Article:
Mass. Senate race: This time, outside money is funding negative ad blitz
In 2012, Elizabeth Warren and Scott Brown swore off negative ads paid for by groups outside Massachusetts. But in the Gomez-Markey Senate battle, the money is pouring in.
Boston — During the fiercely competitive 2012 Senate race in Massachusetts, the two candidates made an unusual promise: neither would allow outside groups to fund attack ads on their behalf. If either Democrat Elizabeth Warren or Republican Scott Brown broke this so-called “People’s Pledge,” they agreed they would pay half the cost of the ad in question to a charity of their opponent’s choice.
“We’re saying that we want to be able to run our own campaigns,” Ms. Warren, now senator, told Boston radio station WBUR at the time.
Neither side backed down. When two outside groups ran ads on Mr. Brown's behalf several months before the election, he dutifully cut checks to Warren's charities. After that, the outside ad spending dried up.
But in this year's special election to fill the state's other Senate seat – vacated by John Kerry – things have been markedly different. When Rep. Edward Markey, a Democrat, asked Republican Gabriel Gomez to take the same pledge in early May, Mr. Gomez refused, saying his opponent could afford to make that promise only because he already had a sizable campaign war chest built up over his nearly four decades in Congress.
“It’s an open seat but [Gomez] knew he was essentially running against an incumbent,” says Shannon Jenkins, a political scientist at the University of Massachusetts in Dartmouth. “Markey has a huge network of donors, so Gomez needed all the help he could get.”
But now it seems that strategy may have backfired. Since the general election campaign began, outside groups have spent far more on Markey’s campaign than Gomez’s. According to the Center for Responsive Politics, which tracks campaign spending, “super political-action committees” and other groups have paid out about $2 million in support of Markey’s campaign and another $2.5 million-plus against Gomez since the start of the election cycle.
For Gomez, on the other hand, outside groups have funneled about $700,000 into efforts on his behalf and spent another $700,000 against Markey.
And as the two candidates and their supporters race to reach lethargic voters more focused on summer beach trips and the Stanley Cup finals than politics, this outside money has fueled a blitz of TV and radio ads to hammer home the campaigns’ messages.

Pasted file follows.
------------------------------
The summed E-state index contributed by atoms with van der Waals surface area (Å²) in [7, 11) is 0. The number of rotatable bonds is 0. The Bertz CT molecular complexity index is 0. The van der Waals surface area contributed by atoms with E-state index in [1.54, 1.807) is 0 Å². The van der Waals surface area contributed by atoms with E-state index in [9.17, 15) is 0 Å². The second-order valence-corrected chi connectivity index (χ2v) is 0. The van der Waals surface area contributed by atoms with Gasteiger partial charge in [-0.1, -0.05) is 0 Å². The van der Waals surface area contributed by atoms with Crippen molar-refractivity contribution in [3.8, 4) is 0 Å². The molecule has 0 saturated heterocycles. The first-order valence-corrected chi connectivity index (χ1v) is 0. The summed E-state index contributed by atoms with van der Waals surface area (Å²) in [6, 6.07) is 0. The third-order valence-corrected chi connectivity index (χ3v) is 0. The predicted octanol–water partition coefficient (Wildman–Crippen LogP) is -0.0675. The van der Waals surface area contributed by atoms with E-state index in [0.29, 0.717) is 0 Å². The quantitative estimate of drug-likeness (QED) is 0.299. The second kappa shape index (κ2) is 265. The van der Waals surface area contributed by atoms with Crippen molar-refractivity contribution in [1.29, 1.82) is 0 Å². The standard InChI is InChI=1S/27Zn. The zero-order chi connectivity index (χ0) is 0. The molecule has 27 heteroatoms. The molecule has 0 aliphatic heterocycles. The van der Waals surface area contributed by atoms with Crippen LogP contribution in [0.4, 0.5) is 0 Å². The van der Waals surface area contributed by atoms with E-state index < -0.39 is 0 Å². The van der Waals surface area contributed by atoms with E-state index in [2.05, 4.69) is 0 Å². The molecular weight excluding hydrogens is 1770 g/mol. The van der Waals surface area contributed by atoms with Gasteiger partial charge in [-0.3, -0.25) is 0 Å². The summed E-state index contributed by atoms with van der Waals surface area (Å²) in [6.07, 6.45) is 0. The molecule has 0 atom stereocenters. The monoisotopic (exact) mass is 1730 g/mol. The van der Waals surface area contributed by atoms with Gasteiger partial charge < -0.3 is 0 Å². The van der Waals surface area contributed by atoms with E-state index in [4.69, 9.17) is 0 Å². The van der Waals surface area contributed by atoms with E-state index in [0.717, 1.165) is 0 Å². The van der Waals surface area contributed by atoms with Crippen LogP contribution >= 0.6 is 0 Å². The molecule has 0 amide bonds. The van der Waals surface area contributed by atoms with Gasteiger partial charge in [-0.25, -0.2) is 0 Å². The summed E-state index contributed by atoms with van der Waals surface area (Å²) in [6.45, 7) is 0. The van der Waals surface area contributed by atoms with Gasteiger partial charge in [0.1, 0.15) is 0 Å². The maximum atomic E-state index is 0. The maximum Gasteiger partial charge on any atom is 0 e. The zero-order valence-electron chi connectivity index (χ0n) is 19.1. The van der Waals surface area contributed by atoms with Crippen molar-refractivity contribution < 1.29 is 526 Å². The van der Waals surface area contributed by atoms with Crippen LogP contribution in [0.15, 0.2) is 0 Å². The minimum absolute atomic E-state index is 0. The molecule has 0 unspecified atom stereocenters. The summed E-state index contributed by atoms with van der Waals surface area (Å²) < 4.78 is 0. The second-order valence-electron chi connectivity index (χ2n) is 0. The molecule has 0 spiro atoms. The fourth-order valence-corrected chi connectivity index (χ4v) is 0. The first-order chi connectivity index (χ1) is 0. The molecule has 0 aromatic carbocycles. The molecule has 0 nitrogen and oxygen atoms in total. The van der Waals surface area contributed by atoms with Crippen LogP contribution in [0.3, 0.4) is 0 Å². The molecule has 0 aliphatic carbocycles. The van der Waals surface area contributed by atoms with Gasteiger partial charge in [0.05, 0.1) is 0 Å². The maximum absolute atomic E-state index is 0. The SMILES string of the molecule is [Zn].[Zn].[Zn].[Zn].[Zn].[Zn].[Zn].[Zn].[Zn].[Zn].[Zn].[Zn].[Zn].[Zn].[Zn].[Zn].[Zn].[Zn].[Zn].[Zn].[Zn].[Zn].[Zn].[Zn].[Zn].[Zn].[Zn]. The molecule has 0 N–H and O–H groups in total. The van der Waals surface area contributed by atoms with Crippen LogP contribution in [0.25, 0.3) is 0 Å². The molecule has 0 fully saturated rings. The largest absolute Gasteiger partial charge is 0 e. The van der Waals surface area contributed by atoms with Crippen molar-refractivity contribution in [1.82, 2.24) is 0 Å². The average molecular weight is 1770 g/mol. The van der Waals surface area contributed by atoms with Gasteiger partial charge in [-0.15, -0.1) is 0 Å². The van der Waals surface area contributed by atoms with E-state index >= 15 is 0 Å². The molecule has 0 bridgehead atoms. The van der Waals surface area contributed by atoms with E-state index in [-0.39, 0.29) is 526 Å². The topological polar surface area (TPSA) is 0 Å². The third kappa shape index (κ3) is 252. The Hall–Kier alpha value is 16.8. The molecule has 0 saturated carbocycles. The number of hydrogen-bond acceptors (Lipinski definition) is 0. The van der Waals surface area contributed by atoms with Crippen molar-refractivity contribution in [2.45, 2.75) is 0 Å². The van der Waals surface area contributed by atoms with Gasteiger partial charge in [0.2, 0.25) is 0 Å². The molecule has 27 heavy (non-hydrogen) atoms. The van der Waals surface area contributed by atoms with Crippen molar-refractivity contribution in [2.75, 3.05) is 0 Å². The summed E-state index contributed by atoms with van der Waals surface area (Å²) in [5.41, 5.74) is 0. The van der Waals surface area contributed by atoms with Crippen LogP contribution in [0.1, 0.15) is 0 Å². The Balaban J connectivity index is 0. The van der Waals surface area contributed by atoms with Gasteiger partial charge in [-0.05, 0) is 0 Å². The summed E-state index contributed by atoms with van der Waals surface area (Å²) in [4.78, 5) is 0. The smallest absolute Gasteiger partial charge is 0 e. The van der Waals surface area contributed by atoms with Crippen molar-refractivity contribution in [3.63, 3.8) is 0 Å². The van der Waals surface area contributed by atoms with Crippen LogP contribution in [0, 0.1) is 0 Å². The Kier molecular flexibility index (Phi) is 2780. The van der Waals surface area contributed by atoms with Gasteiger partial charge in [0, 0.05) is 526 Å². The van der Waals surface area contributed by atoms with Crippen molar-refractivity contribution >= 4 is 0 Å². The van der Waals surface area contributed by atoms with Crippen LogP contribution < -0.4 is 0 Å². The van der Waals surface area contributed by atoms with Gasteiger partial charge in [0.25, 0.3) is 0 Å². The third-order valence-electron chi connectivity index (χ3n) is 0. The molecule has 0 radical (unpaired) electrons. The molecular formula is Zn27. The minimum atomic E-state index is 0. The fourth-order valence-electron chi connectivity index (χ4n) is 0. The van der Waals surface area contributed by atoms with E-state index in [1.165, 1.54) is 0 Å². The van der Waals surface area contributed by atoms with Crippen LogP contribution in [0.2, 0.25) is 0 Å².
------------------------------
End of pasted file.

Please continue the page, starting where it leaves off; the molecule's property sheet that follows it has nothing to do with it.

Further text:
Over the past month, the Senate Majority super PAC, for instance, has spent more than $1 million on Markey ads, with the Democratic Senatorial Campaign Committee dropping another $700,000, according to the Sunlight Foundation, which also collects campaign finance data. A second super PAC, the NextGen Committee, which opposes the Keystone XL Pipeline, spent $153,000 of its own to run a string of anti-Gomez ads on the streaming radio service Pandora.
Gomez, on the other hand, has received most of his outside ad money from a single group, a newly formed super PAC with the curious name Americans for Progressive Action. Since its emergence two weeks ago, the group has spent more than $1.1 million, mostly in ad buys for Gomez. (They’ve also launched a sparse website attacking Markey, 37years.com.)
The Wall Street Journal reported Wednesday that the exclusive source of funding for Americans for Progressive Action is a wealthy California winemaker named John Jordan, who says he has never met Gomez but was compelled to get involved when he saw "an American hero running in a close race in a tough state while getting absolutely pounded by Democrats throwing everything they could at him."
For the most part, the ads on both sides have followed the campaigns’ familiar yarns. Gomez spliced images of a dreary looking Washington D.C. with the text “37 years in Congress. Dirty Ed Markey,” suggesting his opponent was just a tired career politician. Markey, meanwhile, honed in on Gomez’s fuzzy positions on issues like abortion and tax reform to paint him as disingenuous and inexperienced.
Markey’s larger war chest has given his ads more reach thus far, but advertising is an uphill battle for Gomez in another regard too.
“Information from the media is more likely to impact voters when they have fewer preconceived notions of the candidate,” Ms. Jenkins says. That benefits Markey – one of New England’s longest serving congressmen and a known quantity in the state – over Gomez, who has never held political office.
What about the negativity of many of the campaign’s ads? Political science research shows that audiences don’t like negative ads, Jenkins says, but they’re also far more memorable than fluff pieces talking up a candidate’s positive attributes. There’s a reason, after all, that people are still talking about Lyndon Johnson’s famous daisy ad nearly 50 years after it was first aired.
As Gomez and Markey spend the final days leading to the June 25 election in a frenzy of hand shakes and stump speeches, they’re likely hoping their ads can also make an impression that lasts – at least until Tuesday.